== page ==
- Slicker brushes are great for all coat types, and have thin pins that help to remove loose fur and detangle mats. It is important to remember to always be gentle when using a slicker brush. The fine, tightly-spaced wires can cause your dog discomfort if too much pressure is used or the brush is pulled while caught on a matted or tangled area.
- Pin brushes are similar to human hair brushes. They generally have long, plastic-tipped pins that are great for getting through longer coats. These are best to finish off a groom, and aren’t recommended for the dematting or detangling process.
- Bristle brushes are best for shorter coats, and act as a means of removing excess fur from the coat and stimulating the skin. These are not great for detangling, as they usually can’t get down to the undercoat on dogs with longer fur.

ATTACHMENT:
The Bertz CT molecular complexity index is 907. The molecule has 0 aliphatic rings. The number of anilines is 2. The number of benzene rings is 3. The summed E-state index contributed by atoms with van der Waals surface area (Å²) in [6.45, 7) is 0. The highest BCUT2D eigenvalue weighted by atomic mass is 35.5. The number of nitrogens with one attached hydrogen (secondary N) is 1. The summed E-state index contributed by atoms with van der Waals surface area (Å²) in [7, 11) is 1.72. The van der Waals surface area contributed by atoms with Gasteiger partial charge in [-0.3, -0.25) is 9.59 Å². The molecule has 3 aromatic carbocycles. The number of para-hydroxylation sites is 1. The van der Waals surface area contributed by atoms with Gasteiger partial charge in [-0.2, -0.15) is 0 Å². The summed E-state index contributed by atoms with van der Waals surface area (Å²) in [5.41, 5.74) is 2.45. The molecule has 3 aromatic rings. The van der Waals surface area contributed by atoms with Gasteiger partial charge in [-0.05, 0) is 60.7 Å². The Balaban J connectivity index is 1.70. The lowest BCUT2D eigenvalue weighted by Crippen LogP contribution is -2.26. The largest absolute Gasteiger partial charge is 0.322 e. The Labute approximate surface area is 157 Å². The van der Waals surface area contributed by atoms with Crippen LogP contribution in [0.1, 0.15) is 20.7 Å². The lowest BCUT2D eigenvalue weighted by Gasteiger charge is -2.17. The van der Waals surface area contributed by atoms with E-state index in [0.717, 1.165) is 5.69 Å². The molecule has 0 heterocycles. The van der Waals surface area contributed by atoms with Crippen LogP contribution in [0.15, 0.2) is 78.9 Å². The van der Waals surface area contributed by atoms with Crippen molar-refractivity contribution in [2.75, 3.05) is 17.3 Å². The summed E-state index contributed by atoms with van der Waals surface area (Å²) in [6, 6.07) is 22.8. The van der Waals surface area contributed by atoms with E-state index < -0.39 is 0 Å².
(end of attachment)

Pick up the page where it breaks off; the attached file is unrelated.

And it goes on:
- Shedding blades are great for removing built-up fur as well. These are best for shorter to medium-length coats, and help to scrape out excess shed from the short undercoat.
- Undercoat rakes are best for medium to long hair pets, and they get deep into the undercoat to remove fur build-up. Rakes are amazing tools for preventing matting in a longer-haired or double-coated animal.
- Dematting rakes have their purpose in the name: they demat! This tool has special curved blades specifically made to get through long double-coats without pulling or hurting the skin. Even without mats, it gets down into the undercoat and does an amazing job of removing fur build-up or tangling. This tool should not be used on pets with thinner coats, as it may cause skin irritation.